GECOM starts countrywide distribution of ID cards

The Guyana Elections Commission

The Guyana Elections Commission (GECOM) has started the distribution period for National ID cards, warning that persons who conducted transactions with the commission previously and have not uplifted their ID cards, should also do so now.
On Monday, GECOM announced that ID cards will be distributed at all of their registration offices countrywide from November 28, between the hours of 8:00h to 16:30h from Monday to Thursday and from 08:00h to 15:30h on Friday, with a one-hour lunch break.
GECOM made a special appeal to persons who completed registration during the Continuous Registration that was held between March 2022 and May 2022, as well as the Claims and Objections exercise that was held between August and September, 2022, to visit the offices where their transactions were done to collect their IDs.
“The commission is also advising persons that authorisations will not be accepted and, in this regard, registrants must uplift their ID cards personally in accordance with GECOM’s standard operating procedures in relation to the verification of identity, transparency and accountability.”
“Specifically, only persons who would have completed new registration transactions, changes to their registration particulars or applied for a replacement are required to visit the registration office,” GECOM said.
They also urged persons who conducted transactions in registration exercises predating 2022 but did not uplift their ID cards, to do so now… ahead of Local Government Elections (LGE), which are due to be held on March 13, 2023.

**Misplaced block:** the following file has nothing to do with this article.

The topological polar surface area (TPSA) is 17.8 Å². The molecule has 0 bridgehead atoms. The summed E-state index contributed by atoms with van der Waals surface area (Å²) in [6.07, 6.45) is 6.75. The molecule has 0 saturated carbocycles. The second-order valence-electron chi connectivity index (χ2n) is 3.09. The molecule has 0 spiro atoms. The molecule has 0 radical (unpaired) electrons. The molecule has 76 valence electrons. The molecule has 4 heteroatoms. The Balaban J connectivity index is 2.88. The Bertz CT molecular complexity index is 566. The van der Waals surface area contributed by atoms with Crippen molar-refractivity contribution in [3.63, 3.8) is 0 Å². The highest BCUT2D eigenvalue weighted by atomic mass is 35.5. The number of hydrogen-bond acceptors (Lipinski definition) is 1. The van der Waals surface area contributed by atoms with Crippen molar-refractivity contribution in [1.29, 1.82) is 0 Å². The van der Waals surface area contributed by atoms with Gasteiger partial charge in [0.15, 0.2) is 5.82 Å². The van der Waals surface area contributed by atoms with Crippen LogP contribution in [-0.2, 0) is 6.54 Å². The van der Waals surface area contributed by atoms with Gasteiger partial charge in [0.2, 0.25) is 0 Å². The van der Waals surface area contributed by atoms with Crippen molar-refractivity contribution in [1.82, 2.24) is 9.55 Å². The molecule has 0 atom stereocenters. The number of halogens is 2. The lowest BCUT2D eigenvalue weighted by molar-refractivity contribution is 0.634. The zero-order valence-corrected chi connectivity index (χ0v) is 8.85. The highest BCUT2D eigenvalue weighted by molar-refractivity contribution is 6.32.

GECOM has already designated December 12, 2022, as nomination day for the upcoming LGE. On nomination day, parties make their way to a designated location, where their representatives are usually required to submit their list of candidates to the Chief Election Officer, as well as sign on to the required documents, such as a code of conduct, to contest the elections.
Since losing the March 2020 elections, the A Partnership for National Unity/Alliance For Change (APNU/AFC) Opposition has been claiming that the voters’ list is bloated and that they want biometric security measures to be used in addition to ID cards.
Their claims of a bloated list come despite GECOM already conducting Claims and Objections, a legally mandated method of cleansing the list. The exercise captured more than 3000 new applicants who will be eligible to vote by October 31, 2022, with only 18 objections to names on the Preliminary List of Electors (PLE).
And based on a 2019 High Court ruling, GECOM cannot remove any person from the National Register of Registrants (NRR) – from which the voters’ list is compiled – unless they are dead or otherwise disqualified under Article 159 (2), (3) and (4) of the Constitution.
LGE, which are usually due every two years, was last held in 2018. At the last LGE in November 2018, the then People’s Progressive Party/Civic (PPP/C) Opposition had secured 52 of the 80 Local Authority Areas (LAAs). This followed the holding of the LGE in 2016, during which the PPP/C also claimed the majority of the LAAs. (G3)